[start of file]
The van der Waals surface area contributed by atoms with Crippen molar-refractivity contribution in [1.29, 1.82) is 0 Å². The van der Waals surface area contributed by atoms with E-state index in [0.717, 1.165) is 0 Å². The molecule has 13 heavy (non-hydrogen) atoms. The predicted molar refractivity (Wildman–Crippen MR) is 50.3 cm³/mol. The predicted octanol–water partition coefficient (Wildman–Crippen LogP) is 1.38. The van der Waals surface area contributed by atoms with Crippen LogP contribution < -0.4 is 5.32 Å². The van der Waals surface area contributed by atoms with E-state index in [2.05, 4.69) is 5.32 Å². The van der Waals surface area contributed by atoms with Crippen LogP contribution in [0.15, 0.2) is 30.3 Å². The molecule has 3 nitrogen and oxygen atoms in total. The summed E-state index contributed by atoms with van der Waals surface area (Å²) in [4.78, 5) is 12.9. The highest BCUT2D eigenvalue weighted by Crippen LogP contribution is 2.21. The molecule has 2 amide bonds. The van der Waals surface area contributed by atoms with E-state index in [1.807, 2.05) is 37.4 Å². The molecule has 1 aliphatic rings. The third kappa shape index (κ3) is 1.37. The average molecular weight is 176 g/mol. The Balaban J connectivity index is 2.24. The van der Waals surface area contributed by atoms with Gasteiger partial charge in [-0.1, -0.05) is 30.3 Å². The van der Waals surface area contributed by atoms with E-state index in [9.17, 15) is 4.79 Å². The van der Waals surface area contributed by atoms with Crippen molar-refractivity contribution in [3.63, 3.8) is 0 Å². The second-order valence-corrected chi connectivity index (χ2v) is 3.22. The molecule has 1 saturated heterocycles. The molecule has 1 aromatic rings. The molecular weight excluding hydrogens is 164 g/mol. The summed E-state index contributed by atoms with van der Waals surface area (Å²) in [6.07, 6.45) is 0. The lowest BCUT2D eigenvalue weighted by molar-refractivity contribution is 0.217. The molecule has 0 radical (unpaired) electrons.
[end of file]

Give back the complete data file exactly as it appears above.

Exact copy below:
The van der Waals surface area contributed by atoms with Crippen molar-refractivity contribution in [1.29, 1.82) is 0 Å². The van der Waals surface area contributed by atoms with E-state index in [0.717, 1.165) is 0 Å². The molecule has 13 heavy (non-hydrogen) atoms. The predicted molar refractivity (Wildman–Crippen MR) is 50.3 cm³/mol. The predicted octanol–water partition coefficient (Wildman–Crippen LogP) is 1.38. The van der Waals surface area contributed by atoms with Crippen LogP contribution < -0.4 is 5.32 Å². The van der Waals surface area contributed by atoms with E-state index in [2.05, 4.69) is 5.32 Å². The van der Waals surface area contributed by atoms with Crippen LogP contribution in [0.15, 0.2) is 30.3 Å². The molecule has 3 nitrogen and oxygen atoms in total. The summed E-state index contributed by atoms with van der Waals surface area (Å²) in [4.78, 5) is 12.9. The highest BCUT2D eigenvalue weighted by Crippen LogP contribution is 2.21. The molecule has 2 amide bonds. The van der Waals surface area contributed by atoms with E-state index in [1.807, 2.05) is 37.4 Å². The molecule has 1 aliphatic rings. The third kappa shape index (κ3) is 1.37. The average molecular weight is 176 g/mol. The Balaban J connectivity index is 2.24. The van der Waals surface area contributed by atoms with Gasteiger partial charge in [-0.1, -0.05) is 30.3 Å². The van der Waals surface area contributed by atoms with E-state index in [9.17, 15) is 4.79 Å². The van der Waals surface area contributed by atoms with Crippen molar-refractivity contribution in [3.63, 3.8) is 0 Å². The second-order valence-corrected chi connectivity index (χ2v) is 3.22. The molecule has 1 saturated heterocycles. The molecule has 1 aromatic rings. The molecular weight excluding hydrogens is 164 g/mol. The summed E-state index contributed by atoms with van der Waals surface area (Å²) in [6.07, 6.45) is 0. The lowest BCUT2D eigenvalue weighted by molar-refractivity contribution is 0.217. The molecule has 0 radical (unpaired) electrons.